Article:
So now I’ve got a piece of cut Indium (which I didn’t take any pictures of doh!) so let’s finish prepping for the Dimastech water block install. This needs to be done no matter what TIM you are going to use so pay attention. The FPGA die gets another once over with that cleaning cloth. I took the nylon brush and cleaned up the FPGA board. (My BCU1525’s were installed in an Antminer case with forced air so had some dirt) I take another cotton swab with alcohol and I cleaned up any oil residue from the old thermal pads on any and all components. Then I let it air dry as I began the tedious task of prepping the backing plate and water block with thermal pads. I have done this for two different cards and I want to echo Lokar’s recommendation about pad thickness. I ordered my first thermal pad a while ago and somehow only ordered one 200x200x1.5mm sheet instead of two. (I haz 2 BCU1525) So the first day I was only able to get one FPGA and block assembled and I used two layers of 1.5mm pads. This was a tight fit. This was also done on the Indium setup and I’m not sure if that has affected performance (I’ll get to that later). Since I had to order more, I looked on Discord and saw Lokar’s recommendation for one layer of 1.5mm and one of 1mm. So I ordered a 150x150x1mm sheet along with another 200x200x1.5mm sheet.
The 150x150x1mm sheet is used first. It’s JUST enough to do the backing. I’ve learned a trick for cutting out the holes but of course I didn’t figure it out until I was almost done with my second BCU (I have 2 remember? XD) If you press down very hard on the raised bumps you will leave their outline indented in the pad. Now cut out with a sharp X-Acto blade. Using this method you should end up with pretty accurate cuts. Try to cut it where you make as few cuts as possible. The fewer pieces you can make it, the better you are. Once you’ve installed the first layer, now drop the 1.5mm on it. The second layer only requires you to cut out the mounting holes. This layer should go on fast. Finish up, set it aside, and now it’s time for the water block itself.
Refer to this image for placement of provided thermal pads on the water block. I pretty much did that but I used up more thermal pad material and covered more area. But that really is the gist of it. I only used provided thermal pad in this area.
So, if you are reading this and are going to be using some type of thermal paste, now would be the time to use it. I shouldn’t have to explain how to prep this should I? We are all vets here right? You can use something other than an Antminer da? 😀 Spread that paste like we want our ladies to spread their legs… (This is an all male audience right?) ha
Ok now comes the moment of truth. Let’s assemble the parts so we can go party! The first step is to secure the water block to the card, the only problem is that the screws that do this (See those SIX recessed screws?) have to go through the backing plate first. This really isn’t a problem when you are using any kind of thermal paste, but when you use Indium, this creates a small challenge. The Indium doesn’t “stick” to the FPGA’s die like the paste does. Instead it’s like a sheet of paper. Any movement could seriously misalign a “precision” cut part. My solution for this was to use some stands I made in my former life to hold the backplate about 8″ off the table. I set the backplate on the stands, then I aligned the FPGA board with the holes in the backplate and set it on the backplate. Now came the fun part. With the Indium aligned on the die, I gently lowered the water block into place being mindful of the Indium location the entire time. I then had to hold the block in place with one hand while I grabbed the screwdriver and started threading in screws.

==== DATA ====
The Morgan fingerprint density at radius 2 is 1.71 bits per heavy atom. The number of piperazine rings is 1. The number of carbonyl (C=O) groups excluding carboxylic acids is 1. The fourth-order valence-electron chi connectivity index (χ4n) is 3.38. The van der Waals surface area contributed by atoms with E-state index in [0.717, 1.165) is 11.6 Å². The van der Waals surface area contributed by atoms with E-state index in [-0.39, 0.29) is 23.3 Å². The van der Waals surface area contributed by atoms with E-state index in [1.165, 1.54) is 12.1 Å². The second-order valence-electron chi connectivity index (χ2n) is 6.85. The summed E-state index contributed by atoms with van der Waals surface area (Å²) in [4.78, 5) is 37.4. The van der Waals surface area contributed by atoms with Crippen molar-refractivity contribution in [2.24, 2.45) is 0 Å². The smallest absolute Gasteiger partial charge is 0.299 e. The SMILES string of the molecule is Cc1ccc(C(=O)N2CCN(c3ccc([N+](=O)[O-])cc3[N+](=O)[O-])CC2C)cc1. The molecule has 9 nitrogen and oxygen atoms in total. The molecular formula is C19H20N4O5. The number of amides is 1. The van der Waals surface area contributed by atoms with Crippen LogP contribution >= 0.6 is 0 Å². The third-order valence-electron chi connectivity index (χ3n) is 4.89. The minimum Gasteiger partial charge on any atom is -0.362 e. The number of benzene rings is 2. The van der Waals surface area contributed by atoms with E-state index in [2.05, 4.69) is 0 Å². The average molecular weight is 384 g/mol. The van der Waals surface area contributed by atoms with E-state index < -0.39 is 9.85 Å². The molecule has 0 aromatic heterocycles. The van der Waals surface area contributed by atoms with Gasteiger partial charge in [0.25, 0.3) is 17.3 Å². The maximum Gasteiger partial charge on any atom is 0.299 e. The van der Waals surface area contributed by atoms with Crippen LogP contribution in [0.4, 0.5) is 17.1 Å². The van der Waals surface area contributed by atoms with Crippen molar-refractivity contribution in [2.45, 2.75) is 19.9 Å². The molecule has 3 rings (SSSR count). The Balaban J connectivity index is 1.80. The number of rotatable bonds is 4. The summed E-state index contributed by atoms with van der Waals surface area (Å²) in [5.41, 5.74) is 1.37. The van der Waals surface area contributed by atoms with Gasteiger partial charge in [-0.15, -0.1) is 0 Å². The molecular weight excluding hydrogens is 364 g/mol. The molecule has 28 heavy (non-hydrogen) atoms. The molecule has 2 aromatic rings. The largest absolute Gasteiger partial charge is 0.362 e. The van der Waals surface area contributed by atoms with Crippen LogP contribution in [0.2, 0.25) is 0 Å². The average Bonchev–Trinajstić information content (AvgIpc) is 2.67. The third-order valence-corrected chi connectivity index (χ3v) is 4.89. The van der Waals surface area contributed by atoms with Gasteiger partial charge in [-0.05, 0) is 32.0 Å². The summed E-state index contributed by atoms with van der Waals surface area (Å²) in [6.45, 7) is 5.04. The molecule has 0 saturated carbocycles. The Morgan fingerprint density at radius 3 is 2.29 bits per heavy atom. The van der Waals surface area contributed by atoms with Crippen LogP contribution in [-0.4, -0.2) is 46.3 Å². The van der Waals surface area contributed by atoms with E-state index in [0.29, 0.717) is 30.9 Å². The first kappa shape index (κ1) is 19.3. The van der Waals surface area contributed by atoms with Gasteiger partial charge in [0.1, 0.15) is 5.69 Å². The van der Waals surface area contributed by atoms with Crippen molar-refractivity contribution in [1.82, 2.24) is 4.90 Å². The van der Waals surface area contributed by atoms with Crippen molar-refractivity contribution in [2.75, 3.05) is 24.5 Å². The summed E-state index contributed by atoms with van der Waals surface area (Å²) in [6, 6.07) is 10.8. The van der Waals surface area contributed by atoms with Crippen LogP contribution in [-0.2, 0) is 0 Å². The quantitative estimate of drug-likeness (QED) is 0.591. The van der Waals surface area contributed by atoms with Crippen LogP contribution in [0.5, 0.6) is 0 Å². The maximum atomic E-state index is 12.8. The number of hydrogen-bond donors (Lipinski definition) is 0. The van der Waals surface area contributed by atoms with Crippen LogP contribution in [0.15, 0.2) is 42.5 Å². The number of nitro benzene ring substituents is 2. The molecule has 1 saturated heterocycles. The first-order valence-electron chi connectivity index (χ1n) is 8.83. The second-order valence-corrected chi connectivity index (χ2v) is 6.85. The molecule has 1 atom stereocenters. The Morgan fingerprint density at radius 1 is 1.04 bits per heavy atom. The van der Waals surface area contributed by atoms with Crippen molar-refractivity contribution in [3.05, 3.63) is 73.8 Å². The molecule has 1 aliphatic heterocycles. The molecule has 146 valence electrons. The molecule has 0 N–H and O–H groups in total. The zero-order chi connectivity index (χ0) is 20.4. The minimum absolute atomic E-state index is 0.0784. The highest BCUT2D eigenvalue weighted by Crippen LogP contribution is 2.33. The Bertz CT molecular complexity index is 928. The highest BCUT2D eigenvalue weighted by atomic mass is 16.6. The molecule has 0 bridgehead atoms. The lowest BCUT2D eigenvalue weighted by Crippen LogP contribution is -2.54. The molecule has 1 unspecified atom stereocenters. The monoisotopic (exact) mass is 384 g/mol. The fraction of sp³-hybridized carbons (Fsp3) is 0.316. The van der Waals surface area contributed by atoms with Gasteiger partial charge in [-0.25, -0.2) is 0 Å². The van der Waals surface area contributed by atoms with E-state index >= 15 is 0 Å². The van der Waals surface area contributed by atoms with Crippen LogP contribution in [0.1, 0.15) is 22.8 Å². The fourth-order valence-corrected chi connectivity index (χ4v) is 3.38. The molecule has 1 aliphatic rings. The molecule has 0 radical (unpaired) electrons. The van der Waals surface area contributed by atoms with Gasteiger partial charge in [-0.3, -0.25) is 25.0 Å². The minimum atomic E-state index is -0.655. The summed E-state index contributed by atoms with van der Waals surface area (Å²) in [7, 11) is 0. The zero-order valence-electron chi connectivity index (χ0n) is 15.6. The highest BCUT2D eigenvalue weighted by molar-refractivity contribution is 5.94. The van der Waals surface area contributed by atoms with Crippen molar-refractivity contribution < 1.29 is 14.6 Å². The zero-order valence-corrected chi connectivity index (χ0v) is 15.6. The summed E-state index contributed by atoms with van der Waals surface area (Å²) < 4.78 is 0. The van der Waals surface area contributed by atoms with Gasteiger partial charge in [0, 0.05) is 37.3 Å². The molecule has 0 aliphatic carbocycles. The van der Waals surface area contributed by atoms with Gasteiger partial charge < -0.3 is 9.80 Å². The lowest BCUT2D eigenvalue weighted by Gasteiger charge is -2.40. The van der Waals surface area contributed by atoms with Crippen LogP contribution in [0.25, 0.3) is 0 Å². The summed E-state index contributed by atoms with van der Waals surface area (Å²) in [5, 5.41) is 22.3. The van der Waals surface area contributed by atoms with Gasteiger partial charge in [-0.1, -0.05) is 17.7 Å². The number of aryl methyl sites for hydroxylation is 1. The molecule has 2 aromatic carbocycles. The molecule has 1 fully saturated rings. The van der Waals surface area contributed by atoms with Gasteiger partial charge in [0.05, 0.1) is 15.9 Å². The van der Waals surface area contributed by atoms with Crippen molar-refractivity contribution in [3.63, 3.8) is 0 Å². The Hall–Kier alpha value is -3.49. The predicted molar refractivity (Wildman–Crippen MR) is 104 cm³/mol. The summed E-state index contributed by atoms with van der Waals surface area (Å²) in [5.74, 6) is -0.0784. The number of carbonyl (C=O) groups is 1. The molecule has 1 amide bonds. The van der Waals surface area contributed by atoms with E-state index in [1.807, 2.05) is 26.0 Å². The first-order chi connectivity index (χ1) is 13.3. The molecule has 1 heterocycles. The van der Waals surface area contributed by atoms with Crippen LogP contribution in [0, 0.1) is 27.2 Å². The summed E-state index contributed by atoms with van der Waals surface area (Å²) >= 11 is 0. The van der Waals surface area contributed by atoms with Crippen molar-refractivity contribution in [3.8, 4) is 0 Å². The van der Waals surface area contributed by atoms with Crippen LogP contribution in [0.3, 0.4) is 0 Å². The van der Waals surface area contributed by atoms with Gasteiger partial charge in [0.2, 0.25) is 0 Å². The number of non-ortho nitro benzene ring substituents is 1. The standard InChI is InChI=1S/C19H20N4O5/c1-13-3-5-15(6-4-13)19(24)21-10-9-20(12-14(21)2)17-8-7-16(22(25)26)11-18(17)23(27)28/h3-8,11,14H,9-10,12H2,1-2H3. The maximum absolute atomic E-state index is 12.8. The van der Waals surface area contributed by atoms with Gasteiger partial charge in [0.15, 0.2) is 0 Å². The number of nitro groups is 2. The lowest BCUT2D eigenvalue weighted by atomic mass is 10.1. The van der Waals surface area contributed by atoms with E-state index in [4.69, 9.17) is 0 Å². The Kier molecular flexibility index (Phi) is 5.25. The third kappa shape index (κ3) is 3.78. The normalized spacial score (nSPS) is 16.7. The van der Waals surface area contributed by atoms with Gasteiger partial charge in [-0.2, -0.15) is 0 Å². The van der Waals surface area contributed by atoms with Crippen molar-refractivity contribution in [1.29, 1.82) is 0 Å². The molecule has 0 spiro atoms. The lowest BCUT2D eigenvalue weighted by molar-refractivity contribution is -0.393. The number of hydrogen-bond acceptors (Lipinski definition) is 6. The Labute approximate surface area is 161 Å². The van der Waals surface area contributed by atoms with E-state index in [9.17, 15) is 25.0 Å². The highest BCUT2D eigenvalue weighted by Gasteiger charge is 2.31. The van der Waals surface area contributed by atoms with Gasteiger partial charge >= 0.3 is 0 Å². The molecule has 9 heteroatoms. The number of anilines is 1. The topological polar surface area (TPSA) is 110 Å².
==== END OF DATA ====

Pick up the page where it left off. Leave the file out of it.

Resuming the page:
Like I previously mentioned, the first backplate I did had a total of 3mm of thermal pad on it. This created a tight fit and I had to firmly press down on the water block to be able to get the threads of the screws to engage. I highly recommend using 2.5mm total of thermal pad thickness. This was much easier to install. So once you get a few threads on a screw you go to the next and get all six in loosely. Now I started doing a turn or two on each screw and moving to an opposing screw, criss crossing and slowly tightening them up. My key focus was the four screws surrounding the FPGA die and the two outer ones were always done after those surrounding four. Eventually you get to a point where you just can’t tighten anymore without stripping the screw. Maybe you want to stop just ahead of that if you don’t know your own strength!
At this point it’s time to install the rest of the hex head socket cap screws to secure the backing plate to the board. You should have SIX screws left, FOUR shorter ones and TWO longer ones. The longer ones go with the frame bracket and the shorter ones go in the other holes. BE MINDFUL that these are installed FPGA side into the backing plate. DO NOT INSTALL FROM BACKING PLATE INTO FPGA. THAT IS INCORRECT.
Now look over your newly Dimastech equipped BCU1525 and pick it up. Marvel at it’s heft. The BCU1525 almost feels indestructible now. Install your fittings of choice or use their distribution blocks. Just be mindful that the two unit version is meant for in chassis and will not work with risers. (There is a special version that will.) Install it into your chosen chassis and finish your plumbing and possible electrical work and get this bad boy fired up. It’s almost go time!
Well, if elected to use a thermal paste, it really is go time. I saw my chip temps reduce from 65C-85C depending on ambient on air down to 30C-43C with the same ambient range. I haven’t had too much of a chance to do any real tweaking, I’m just happy all four cards are finally up and running again.
Now if you decided to do Indium, well you still have a few steps to go. From what I’ve read and have been told, Indium requires a “break in” to steal another term from my former life. This break in is one where you rapidly get the chip up to 85 or 90C and then slowly bring it’s temperature back down to ambient. This is supposed to help “seat” the block onto the die. I did this but I haven’t seen the gains I was supposed to with Indium. My FPGA that has thermal paste is currently wiping the floor with the Indium based card. There is an almost 15C delta between the two.
Based on all I know, this leads me to believe that something is not right with my installation and I believe it’s due to the excess thermal pad not allowing me to tighten the block down properly. I’m going to have to pull this card back out and tear it down to inspect and see if I can’t come up with anything else. I already have some additional 1mm pad on order so I can also try with that.
All in all I’m extremely pleased with my Dimastech water block setup. I feel it was worth every penny. I’m a little disappointed about the distribution block I got not working, there was a little miscommunication that went on, but overall I really can’t complain. This product is exceptional in quality and performance and if I had more BCU1525’s, I’d have more of these water blocks. 🙂